// Separate case for substrings of length 0 and 1.
if (start >= end) { return true; }
// Get first and last characters, converted to lowercase.
char first = Character.toLowerCase(text.charAt(start));
char last = Character.toLowerCase(text.charAt(end));
if (Character.isLetter(first) && Character.isLetter(last))
{
if (first == last)
{
// Test substring that doesn’t contain the matching letters.
return isPalindrome(start + 1, end - 1);
}
else
{
return false;
}
}
else if (!Character.isLetter(last))
{
// Test substring that doesn’t contain the last character.
return isPalindrome(start, end - 1);
}
else
{
// Test substring that doesn’t contain the first character.
return isPalindrome(start + 1, end);
}
}```

# Recursive Helper Methods

• Provide a method to call the helper method with positions that test the entire string:
```public boolean isPalindrome()
{
return isPalindrome(0, text.length() - 1);
}```
• This call is not recursive
• The isPalindrome(String) method calls the helper method isPalindrome(String, int, int).
• The public will call isPalindrome(String) method.
• isPalindrome(String, int, int) is the recursive helper method.

# Self Check 13.6

Do we have to give the same name to both isPalindrome methods?
• Answer: No — the second one could be given a different name such as substringIsPalindrome.

# Self Check 13.7

When does the recursive isPalindrome method stop calling itself?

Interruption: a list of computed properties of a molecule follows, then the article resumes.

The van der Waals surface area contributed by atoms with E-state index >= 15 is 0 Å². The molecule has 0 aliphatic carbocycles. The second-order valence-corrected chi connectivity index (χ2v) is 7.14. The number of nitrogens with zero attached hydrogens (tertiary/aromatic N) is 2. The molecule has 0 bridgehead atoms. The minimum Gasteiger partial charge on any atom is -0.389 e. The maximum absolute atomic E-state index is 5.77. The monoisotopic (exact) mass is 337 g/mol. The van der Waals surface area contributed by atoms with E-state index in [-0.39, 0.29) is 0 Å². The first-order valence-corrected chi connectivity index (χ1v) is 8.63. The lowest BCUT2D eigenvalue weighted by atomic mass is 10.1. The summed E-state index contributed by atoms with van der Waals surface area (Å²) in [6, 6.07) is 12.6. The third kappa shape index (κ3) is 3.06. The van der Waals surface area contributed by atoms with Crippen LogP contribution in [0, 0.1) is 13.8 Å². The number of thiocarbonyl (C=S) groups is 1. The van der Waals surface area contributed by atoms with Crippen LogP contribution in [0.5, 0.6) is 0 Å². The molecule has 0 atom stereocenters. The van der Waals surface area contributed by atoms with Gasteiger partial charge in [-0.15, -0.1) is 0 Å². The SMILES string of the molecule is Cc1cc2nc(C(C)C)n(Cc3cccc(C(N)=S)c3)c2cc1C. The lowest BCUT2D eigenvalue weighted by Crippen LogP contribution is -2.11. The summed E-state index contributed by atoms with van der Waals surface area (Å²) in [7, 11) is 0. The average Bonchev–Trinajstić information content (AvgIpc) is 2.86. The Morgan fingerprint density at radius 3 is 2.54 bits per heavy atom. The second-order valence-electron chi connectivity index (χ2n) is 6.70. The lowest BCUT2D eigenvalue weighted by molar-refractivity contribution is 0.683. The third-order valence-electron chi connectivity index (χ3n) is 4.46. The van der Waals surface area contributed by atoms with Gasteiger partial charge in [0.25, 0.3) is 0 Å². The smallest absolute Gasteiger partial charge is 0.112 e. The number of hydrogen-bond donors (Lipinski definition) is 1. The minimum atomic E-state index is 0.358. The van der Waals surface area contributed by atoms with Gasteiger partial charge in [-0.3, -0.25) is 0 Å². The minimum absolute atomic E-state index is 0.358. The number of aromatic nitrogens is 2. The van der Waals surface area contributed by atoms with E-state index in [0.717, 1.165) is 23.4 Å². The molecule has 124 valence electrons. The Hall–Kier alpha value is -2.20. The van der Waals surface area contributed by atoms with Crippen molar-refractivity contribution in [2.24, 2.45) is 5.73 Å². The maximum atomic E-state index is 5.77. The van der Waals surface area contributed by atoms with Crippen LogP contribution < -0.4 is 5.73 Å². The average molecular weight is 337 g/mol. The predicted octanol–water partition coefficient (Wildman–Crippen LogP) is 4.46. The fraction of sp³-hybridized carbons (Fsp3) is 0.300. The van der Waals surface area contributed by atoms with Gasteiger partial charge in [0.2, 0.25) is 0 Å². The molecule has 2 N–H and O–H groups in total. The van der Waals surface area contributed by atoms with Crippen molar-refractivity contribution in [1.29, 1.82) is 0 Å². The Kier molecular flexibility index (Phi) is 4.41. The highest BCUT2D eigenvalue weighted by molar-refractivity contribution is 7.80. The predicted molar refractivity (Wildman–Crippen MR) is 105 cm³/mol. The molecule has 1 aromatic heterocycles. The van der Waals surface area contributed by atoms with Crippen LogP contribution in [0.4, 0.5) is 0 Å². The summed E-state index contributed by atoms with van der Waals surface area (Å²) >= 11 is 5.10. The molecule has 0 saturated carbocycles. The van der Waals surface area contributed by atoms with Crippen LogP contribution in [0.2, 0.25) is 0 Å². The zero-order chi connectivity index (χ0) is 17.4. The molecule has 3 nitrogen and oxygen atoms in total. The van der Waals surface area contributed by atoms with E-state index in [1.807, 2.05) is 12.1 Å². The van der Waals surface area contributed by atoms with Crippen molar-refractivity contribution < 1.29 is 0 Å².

• Answer: When start >= end, that is, when the investigated string is either empty or has length 1.

# Self Check 13.8

To compute the sum of the values in an array, add the first value to the sum of the remaining values, computing recursively. Of course, it would be inefficient to set up an actual array of the remaining values. Which recursive helper method can solve the problem?
• Answer: A sumHelper(int[] a, int start, int size). The method calls sumHelper(a, start + 1, size).

# Self Check 13.9

How can you write a recursive method public static void sum(int[] a) without needing a helper function?
• Answer: Call sum(a, size - 1) and add the last element, a[size - 1].

# The Efficiency of Recursion: Fibonacci Sequence

• Fibonacci sequence is a sequence of numbers defined by:
f1 = 1
f2 = 1
fn = fn-1 + fn-2
• First ten terms:
1, 1, 2, 3, 5, 8, 13, 21, 34, 55